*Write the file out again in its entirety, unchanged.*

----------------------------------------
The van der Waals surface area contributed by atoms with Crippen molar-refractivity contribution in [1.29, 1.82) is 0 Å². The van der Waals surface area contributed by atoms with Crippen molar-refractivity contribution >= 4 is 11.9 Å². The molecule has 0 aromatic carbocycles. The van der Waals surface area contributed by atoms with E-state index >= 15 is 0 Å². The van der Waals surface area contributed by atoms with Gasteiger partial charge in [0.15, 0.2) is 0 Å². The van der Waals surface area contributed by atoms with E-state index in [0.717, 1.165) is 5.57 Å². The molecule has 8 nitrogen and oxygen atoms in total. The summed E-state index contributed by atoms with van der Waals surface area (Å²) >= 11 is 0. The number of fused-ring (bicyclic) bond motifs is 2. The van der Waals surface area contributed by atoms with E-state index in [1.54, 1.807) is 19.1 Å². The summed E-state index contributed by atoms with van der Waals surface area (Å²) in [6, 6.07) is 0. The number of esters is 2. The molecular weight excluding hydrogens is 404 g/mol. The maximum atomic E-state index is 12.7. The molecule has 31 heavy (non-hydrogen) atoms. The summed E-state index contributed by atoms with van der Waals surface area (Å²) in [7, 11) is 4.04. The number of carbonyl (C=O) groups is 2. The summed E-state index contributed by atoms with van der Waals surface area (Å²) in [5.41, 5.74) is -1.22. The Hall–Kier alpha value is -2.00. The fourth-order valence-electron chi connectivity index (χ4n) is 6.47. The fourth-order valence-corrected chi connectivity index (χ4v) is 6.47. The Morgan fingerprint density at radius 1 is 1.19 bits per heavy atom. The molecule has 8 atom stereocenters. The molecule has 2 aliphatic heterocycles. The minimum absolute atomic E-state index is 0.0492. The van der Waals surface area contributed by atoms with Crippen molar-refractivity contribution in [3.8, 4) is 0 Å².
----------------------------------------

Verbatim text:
The van der Waals surface area contributed by atoms with Crippen molar-refractivity contribution in [1.29, 1.82) is 0 Å². The van der Waals surface area contributed by atoms with Crippen molar-refractivity contribution >= 4 is 11.9 Å². The molecule has 0 aromatic carbocycles. The van der Waals surface area contributed by atoms with E-state index >= 15 is 0 Å². The van der Waals surface area contributed by atoms with Gasteiger partial charge in [0.15, 0.2) is 0 Å². The van der Waals surface area contributed by atoms with E-state index in [0.717, 1.165) is 5.57 Å². The molecule has 8 nitrogen and oxygen atoms in total. The summed E-state index contributed by atoms with van der Waals surface area (Å²) >= 11 is 0. The number of fused-ring (bicyclic) bond motifs is 2. The van der Waals surface area contributed by atoms with E-state index in [1.54, 1.807) is 19.1 Å². The summed E-state index contributed by atoms with van der Waals surface area (Å²) in [6, 6.07) is 0. The number of esters is 2. The molecular weight excluding hydrogens is 404 g/mol. The maximum atomic E-state index is 12.7. The molecule has 31 heavy (non-hydrogen) atoms. The summed E-state index contributed by atoms with van der Waals surface area (Å²) in [7, 11) is 4.04. The number of carbonyl (C=O) groups is 2. The summed E-state index contributed by atoms with van der Waals surface area (Å²) in [5.41, 5.74) is -1.22. The Hall–Kier alpha value is -2.00. The fourth-order valence-electron chi connectivity index (χ4n) is 6.47. The fourth-order valence-corrected chi connectivity index (χ4v) is 6.47. The Morgan fingerprint density at radius 1 is 1.19 bits per heavy atom. The molecule has 8 atom stereocenters. The molecule has 2 aliphatic heterocycles. The minimum absolute atomic E-state index is 0.0492. The van der Waals surface area contributed by atoms with Crippen molar-refractivity contribution in [3.8, 4) is 0 Å².